Purgatorio section 7: The scene returns to Virgil and Sordello, fellow Mantuans. Sordello asks Virgil to identify himself. Struck with awe that he has encountered the great poet, Sordello bows down and exclaims that Virgil has brought great honor to the city of Mantua. Sordello wonders where Virgil now lives. Virgil explains that he dwells with other virtuous pagans who practiced the cardinal virtues but did not practice the three holy virtues. Finally, Virgil once again asks Sordello for directions up the mountain. Sordello leads the travelers to a beautiful valley filled with sweet flowers. Sordello points out some of the notable figures that dwell in this valley: Henry of Navarre, Peter III of Aragon, and Charles I of Anjou. These shades give the valley its name, Valley of the Rulers. The spirits are consigned to this spot because they too neglected to repent. Dante uses this example to show that one's character is not necessarily noble even when one comes from a noble line of birth-an issue hotly debated during Dante's time.
Purgatorio section 8: Darkness falls on the Valley of the Rulers. The spirits begin to sing an evening devotion, "Te lucis ante." Two angels take posts in the Valley to stand guard for the night. Although Dante cannot see their faces because they are so bright, he sees that the angels hold flaming swords and that their wings are green. Dante and Virgil take spots among the spirits for the night. One spirit, Nino Visconti, recognizes Dante and begs him to ask his daughter to pray for him because his wife no longer cares about him. Dante notices that three twinkling stars overhead have replaced the constellation of four that he had seen at dawn. Sordello spots a serpent snaking through the grass but the sound of angels wings, like those of a falcon, scare the serpent away. Visconti's companion, Conrad Malaspina asks Dante for news from his native land, Val di Magra. Although Dante has never been to this place, he has heard of it because its rulers are well known. Conrad prophesies that Dante will visit Val di Magra before "the sun [has] rested seven times."
Purgatorio section 9: As Dante sleeps in the Valley of the Rulers, he dreams of an eagle plucking him from Mount Ida. He and the eagle soar toward the sun and as they catch fire, Dante awakens from his dream. Virgil comforts his startled friend by explaining that while he slept St. Lucia carried him up the steep mountain to the gates of Purgatory (until now they had been in Ante-Purgatory). An angel bearing a sword guards the gates of Purgatory. Once the angel hears that Dante travels by divine design, he bids the poet to him. Dante climbs three gleaming stairs: white marble, dark purple, blood-red porphyry. The angel marks seven P's with his sword on Dante's forehead. Each P represents a level of Purgatory and will be removed as Dante passes each level. The angel opens the gates of Purgatory with a silver and a gold key and warns the poets to never look back. As they enter, Dante hears beautiful voices singing " Te Deum laudamus."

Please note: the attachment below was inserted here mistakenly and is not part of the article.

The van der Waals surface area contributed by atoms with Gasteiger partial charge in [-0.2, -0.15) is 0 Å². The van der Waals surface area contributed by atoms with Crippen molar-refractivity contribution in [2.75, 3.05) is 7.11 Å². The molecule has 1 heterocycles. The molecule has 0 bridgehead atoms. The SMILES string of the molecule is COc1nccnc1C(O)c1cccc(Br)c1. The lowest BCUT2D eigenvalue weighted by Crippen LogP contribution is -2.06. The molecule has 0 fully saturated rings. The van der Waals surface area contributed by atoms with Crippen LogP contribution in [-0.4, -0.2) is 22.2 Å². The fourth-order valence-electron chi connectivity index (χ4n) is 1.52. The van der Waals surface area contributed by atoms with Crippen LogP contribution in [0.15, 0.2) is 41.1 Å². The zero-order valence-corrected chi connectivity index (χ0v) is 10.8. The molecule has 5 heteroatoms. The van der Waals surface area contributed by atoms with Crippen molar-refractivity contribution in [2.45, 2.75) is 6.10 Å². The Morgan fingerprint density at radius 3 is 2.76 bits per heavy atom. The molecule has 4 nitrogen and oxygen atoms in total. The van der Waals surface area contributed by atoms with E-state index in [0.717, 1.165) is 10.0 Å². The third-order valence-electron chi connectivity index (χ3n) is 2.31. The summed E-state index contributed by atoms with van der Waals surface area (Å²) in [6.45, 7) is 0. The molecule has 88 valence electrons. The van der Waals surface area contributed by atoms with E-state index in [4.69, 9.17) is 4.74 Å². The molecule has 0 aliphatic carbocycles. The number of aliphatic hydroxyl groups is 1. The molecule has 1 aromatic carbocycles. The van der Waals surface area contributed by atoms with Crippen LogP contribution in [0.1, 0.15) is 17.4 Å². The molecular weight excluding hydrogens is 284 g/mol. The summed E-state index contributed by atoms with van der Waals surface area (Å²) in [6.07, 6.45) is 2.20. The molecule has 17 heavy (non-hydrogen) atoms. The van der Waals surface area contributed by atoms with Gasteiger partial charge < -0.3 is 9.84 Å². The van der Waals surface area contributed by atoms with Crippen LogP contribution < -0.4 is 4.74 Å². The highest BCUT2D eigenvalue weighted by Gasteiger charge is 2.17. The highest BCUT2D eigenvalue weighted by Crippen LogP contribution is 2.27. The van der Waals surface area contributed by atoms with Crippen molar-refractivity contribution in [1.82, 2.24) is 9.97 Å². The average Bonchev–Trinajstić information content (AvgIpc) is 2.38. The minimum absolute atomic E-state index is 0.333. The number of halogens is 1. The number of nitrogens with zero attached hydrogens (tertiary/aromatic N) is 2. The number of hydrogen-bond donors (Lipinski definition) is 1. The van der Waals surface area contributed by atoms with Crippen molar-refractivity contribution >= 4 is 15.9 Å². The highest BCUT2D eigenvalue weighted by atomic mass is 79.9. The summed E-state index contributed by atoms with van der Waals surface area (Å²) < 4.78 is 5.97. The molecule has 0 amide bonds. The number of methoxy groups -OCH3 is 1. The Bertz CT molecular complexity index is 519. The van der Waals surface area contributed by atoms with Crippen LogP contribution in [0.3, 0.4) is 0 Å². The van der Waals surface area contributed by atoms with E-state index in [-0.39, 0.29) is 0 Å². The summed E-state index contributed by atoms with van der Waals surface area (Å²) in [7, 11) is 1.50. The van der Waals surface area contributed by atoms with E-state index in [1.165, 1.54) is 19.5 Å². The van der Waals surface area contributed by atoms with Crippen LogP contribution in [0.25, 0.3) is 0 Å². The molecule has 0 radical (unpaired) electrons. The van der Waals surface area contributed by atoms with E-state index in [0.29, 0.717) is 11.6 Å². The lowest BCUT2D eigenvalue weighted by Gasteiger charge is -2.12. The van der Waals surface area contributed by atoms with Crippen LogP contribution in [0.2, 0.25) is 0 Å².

Purgatorio section 10: Dante and Virgil make a difficult climb up a zigzag path to the First Terrace where the Prideful dwell. Beautiful carvings of scenes depicting acts of humility adorn the marble cliff adjacent to the First Terrace. The scenes include: the Annunciation, King David dancing before the Ark, and a woman begging Emperor Trajan to avenge her son's death. A sorrowful group of spirits approaches the poets. Hunched low to the ground by huge rocks slung about their shoulders, these spirits must contemplate their pride until they have served their appropriate penance. Dante berates these souls by saying, "O Christians, arrogant, exhausted, wretched, whose intellects are sick and cannot see, who place your confidence in backward steps, do you not know that we are worms and born to form the angelic butterfly that soars, without defenses, to confront His judgment?"
Purgatorio section 11: The Prideful spirits recite a long version of the Lord's Prayer. Moved by their sincere solemnity, Dante believes that the living ought to help these spirits with their prayers. Virgil asks for directions and one shade, Omberto Aldobrandeschi, responds. Omberto describes how his unwarranted pride of ancestry caused the downfall of his kinsman and his own death. Another spirit, belonging to the artist Oderisi of Gubbio, explains how the pride he took in his talents landed him on this Terrace in Purgatory. Oderisi claims that artists such as him should not strive for fame because their fame is so transient-as an example, he notes how Giotto surpassed Cimabue. Oderisi identifies one of his companions, the leader Salvani from Siena. Surprised to see that Salvani bypassed a lengthy stay in Ante-Purgatory, Dante asks how Salvani came to the Terrace so quickly. Oderisi explains that Salvani performed a momentous act of humility at the height of his power when he begged in the streets to get money for the ransom of a friend. Salvani's quick ascent into Purgatory shows that great acts of humility can mitigate late repentance.